Band members Related acts
line up 1 (1971))
- Michael Ewbank -- vocals, keyboards
- Billy Jones (RIP 1995) -- vocals, guitar, keyboards
- Richard "Dickie" Porter -- vocals, lead guitar, keyboards
- Jan Pulver -- vocals, bass, percussion
- Monte Yoho -- drums, percussion
- Blackhawk (Monte Yoho)
- Butch's Brew (Michael Ewbank)
- The Dave Graham Band (Billy Jones and Monte Yoho)
- The Outlaws (Billy Jones, Jan Pulver, and Monte Yoho)
- Henry Paul Band (Monte Yoho)
- Tall Dogs (Michael Ewbank)
- Those Five (Jan Pulver)
- Wilkinson Tri-Cycle (Richard Porter)
Rating: 3 stars ***
Title: Bootleg Music
Company: SSS International
Country/State: Valparaiso, Florida
Grade (cover/record): VG+/VG+
Catalog ID: SOLD 2598
Price: SOLD $40.00
For an album that's hopelessly obscure, there are sure a lot of online reviews for 1971's "Bootleg Music". The problem is 99% reflect the same 63 word review spewed over and over. Needless to say, that brief description simply doesn't provide a great deal of insight into this collection.
Calling Valparaiso, Florida home, H.Y. Sledge featured the talents of singer/keyboardist Michael Ewbank, multi-instrumentalist Billy Jones, former Wilkinson Tri-Cycle guitarist Richard "Dickie Porter, bassist Jan Pulver, and drummer Monte Yoho. Pulver had previously been a member of Those Five, while Jones and Yoho had been members of the Tampa-based Dave Graham Band. Interestingly, only credit Ewbank, Porter, and Pulver were credited on the album liner notes, which also fail to provide any writing credits.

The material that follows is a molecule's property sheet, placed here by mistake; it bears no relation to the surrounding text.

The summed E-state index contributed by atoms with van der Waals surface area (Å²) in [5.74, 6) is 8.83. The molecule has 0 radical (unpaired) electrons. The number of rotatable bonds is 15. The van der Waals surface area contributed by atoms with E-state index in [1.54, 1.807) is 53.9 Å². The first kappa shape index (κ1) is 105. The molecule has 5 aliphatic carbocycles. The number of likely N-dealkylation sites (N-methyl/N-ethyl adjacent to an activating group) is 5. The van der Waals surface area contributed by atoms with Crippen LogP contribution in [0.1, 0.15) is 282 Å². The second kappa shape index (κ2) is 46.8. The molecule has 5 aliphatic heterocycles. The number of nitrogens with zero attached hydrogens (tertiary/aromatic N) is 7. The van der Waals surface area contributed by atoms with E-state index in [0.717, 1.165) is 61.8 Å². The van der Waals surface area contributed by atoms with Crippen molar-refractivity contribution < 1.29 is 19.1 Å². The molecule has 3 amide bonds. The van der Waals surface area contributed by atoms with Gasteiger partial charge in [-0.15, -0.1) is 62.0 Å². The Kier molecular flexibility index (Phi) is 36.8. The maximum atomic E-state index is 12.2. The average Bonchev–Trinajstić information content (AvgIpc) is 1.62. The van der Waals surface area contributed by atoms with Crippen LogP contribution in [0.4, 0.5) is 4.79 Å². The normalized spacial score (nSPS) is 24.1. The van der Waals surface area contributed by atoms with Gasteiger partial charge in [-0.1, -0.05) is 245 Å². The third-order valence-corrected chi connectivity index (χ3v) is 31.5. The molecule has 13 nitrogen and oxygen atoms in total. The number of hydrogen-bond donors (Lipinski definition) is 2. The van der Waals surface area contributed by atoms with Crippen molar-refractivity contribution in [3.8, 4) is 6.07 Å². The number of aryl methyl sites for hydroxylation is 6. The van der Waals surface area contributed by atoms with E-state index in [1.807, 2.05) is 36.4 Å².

Signing a recording contract with Shelby Sumpter Singleton Jr.'s SSS International label, the group made their debut with 1971's "Bootleg Music". Co-produced by Ewbank and Porter, the album wasn't the most original collection you've ever heard. The band were certainly talented with a couple of decent singers and an excellent bassist. Unfortunately most of the material failed to display anything in the realm of creativity, or enthusiasm. They just sounded kind of tired ... To my ears tracks like 'It's In the Air' and 'I'm Your Brother' recalled a slightly more muscular Association. Don't get me wrong, I like The Association, but if I want to hear Baroque-pop, that's probably the band I'll put on. So what were the highlights? Apparently inspired by American draft dodgers who were heading North the extended 'Canadian Exodus' had a hip Classics IV pop-jazz vibe. 'Such an Easy Day' was the best of the ballads, adding a light lysergic touch to the mix. Totally unlike the rest of the album, 'Day of Realization' had a sunny, pop-psych retro sound. It was my choice for the album's standout performance.
Professional, if seldom truly exciting. Being signed by SSS International certainly didn't increase the band's chances of breaking nationally. The hideous album artwork didn't help either and as you'd expect, the album vanished without a trace.
Music" track listing:
1.) Citation On Liberty (Michael Ewbank - Richard Porter - Jan Pulver) - 5:22 rating: *** stars
What's with THE MAN always coming down hard on young people ? LOL Wrapped in a pedestrian bluesy guitar and organ powered melody, 'Citation On Liberty' had one of those poor-hippy-boy-gets-stopped-by-the-oppressive-pigs that is very much a '70s timepiece. The lyrics should make anyone over 50 smile when they think back to their own youthful indiscretions.